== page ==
1. The cost of large nest boxes can be inhibitive to many individuals and Barn Owl conservation groups. (Farmers might be able to get a grant towards an owl box.)
  2. The more good sites you have, the better. Alternative box sites are important, e.g. for 2nd broods; owlets seeking their own home; during winter when owls might stop defending the favourite breeding site; or when competition for boxes is high.
  3. Heavy and bulky boxes are difficult to install. Lightweight boxing is easier!

our new Barn Owl box (click to enlarge)This triangular box has the naturally rain-shedding shape of the larger A-frame designs promoted by Colin Shawyer and Sue Dewar, Iain Taylor, and of course the Hawk and Owl Trust. Key factors considered for this box design are the weather, competitors such as Jackdaw, and the behavioural needs of Barn Owl – especially at breeding time.

With a low extrance, it’s vital to have a baffle to keep chicks inside until they are agile and able to climb. When owlets are ready to begin wing exercises, they are also eager to explore perches, getting out and about. They also want to be first in line for food deliveries! The baffle encloses a ‘main chamber’ which is large enough to fit a family of young owlets. Although it would not be roomy to a large family of fully-grown owlets, after about 5 or 6 weeks of age the eldest will be able to spread out into the hallway.

Jason Ball

More about Barn Owls at the farm…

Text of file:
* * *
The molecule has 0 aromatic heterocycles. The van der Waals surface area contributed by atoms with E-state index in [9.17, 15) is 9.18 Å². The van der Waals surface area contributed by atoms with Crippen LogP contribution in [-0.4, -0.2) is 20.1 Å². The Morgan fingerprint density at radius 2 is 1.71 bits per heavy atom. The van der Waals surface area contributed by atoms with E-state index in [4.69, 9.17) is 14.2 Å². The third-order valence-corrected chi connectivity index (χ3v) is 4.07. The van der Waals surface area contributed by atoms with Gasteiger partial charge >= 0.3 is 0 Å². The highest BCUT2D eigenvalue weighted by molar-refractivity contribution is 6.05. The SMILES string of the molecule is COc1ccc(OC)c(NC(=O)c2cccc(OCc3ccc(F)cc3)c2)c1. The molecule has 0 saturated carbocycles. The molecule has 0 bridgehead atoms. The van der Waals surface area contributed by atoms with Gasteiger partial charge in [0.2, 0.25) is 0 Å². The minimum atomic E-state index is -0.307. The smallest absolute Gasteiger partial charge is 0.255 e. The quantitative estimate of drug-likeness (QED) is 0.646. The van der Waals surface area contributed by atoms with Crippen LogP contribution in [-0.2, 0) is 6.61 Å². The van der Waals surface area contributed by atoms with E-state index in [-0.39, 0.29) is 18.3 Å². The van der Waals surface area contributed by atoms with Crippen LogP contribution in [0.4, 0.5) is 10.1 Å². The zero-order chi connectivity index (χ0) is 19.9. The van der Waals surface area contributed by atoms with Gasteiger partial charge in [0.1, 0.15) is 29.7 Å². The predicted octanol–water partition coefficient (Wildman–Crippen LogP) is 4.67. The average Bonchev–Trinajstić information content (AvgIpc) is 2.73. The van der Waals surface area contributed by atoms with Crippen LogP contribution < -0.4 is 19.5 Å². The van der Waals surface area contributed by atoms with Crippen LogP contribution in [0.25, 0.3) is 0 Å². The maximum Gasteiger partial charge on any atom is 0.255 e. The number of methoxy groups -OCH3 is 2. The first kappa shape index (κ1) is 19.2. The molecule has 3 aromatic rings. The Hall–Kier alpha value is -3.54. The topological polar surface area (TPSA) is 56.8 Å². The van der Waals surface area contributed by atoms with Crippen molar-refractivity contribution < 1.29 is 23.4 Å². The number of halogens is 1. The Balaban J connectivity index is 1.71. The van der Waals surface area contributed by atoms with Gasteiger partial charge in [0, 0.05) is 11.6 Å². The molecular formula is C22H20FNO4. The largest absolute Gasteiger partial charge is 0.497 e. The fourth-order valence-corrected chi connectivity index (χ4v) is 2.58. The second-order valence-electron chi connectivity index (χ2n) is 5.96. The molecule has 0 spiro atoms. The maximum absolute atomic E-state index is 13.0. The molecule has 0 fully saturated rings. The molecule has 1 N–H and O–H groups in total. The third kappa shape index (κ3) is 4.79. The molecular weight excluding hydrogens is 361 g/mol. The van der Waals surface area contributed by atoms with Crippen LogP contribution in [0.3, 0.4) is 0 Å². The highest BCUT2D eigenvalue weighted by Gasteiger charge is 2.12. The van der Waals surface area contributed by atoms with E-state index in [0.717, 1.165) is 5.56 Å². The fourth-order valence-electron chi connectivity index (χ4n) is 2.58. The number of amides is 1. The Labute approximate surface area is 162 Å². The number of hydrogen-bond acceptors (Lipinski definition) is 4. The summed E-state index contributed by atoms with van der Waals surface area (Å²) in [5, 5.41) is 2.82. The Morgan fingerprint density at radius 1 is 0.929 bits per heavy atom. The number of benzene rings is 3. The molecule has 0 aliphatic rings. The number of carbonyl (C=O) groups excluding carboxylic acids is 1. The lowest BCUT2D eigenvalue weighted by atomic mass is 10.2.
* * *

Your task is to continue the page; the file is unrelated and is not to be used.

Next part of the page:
June news, Lambourn Valley Barn Owl Group

30 June, 2009

From general trends of vole populations, 2009 was predicted to be a poor year for Tyto alba. However, signs are not too bad in the Lambourn Valley, even after that harsh February snow.

Nest site monitoring began this month. By this time egg-laying females are very likely to have completed clutches, and with luck most owlets are hatched. But the Barn Owl is so flexibly responsive to prey availability, that each pair might be at quite different stages of breeding.

Barn Owl chick held by licensed BTO ringer (photo by Bridget Griffin)

Barn Owl chick held by licensed BTO ringer (photo by Bridget Griffin)

So far, the first sets of results include:

  • Five sites with Barn Owl chicks
  • a Barn Owl pair without young
  • Stock Dove – some on eggs
  • Jackdaw using or finished with many boxes
  • Honeybees nesting in a tree box

All sorts of animals like a cosy cavity for a home! There are more sites to check, and we hope to discover more owlets. In spring we installed boxes at a number of farm locations, providing more owl homes in the Lambourn Valley. Thanks to local landowners and donors for making this possible.

If you would like to donate towards our work, please send a cheque payable to Lambourn Valley Barn Owl Group, and post to the group via Sheepdrove Organic Farm, Sheepdrove Road, Lambourn, RG17 7UU. Thank you.

Jason Ball. 07719 225965

LVBOG volunteers operate under the auspices of Pang, Kennet and Lambourn Valleys Countryside Project; monitoring is under their Schedule 1 licence.
Jason Ball is a licensed BTO ringer for Barn Owl.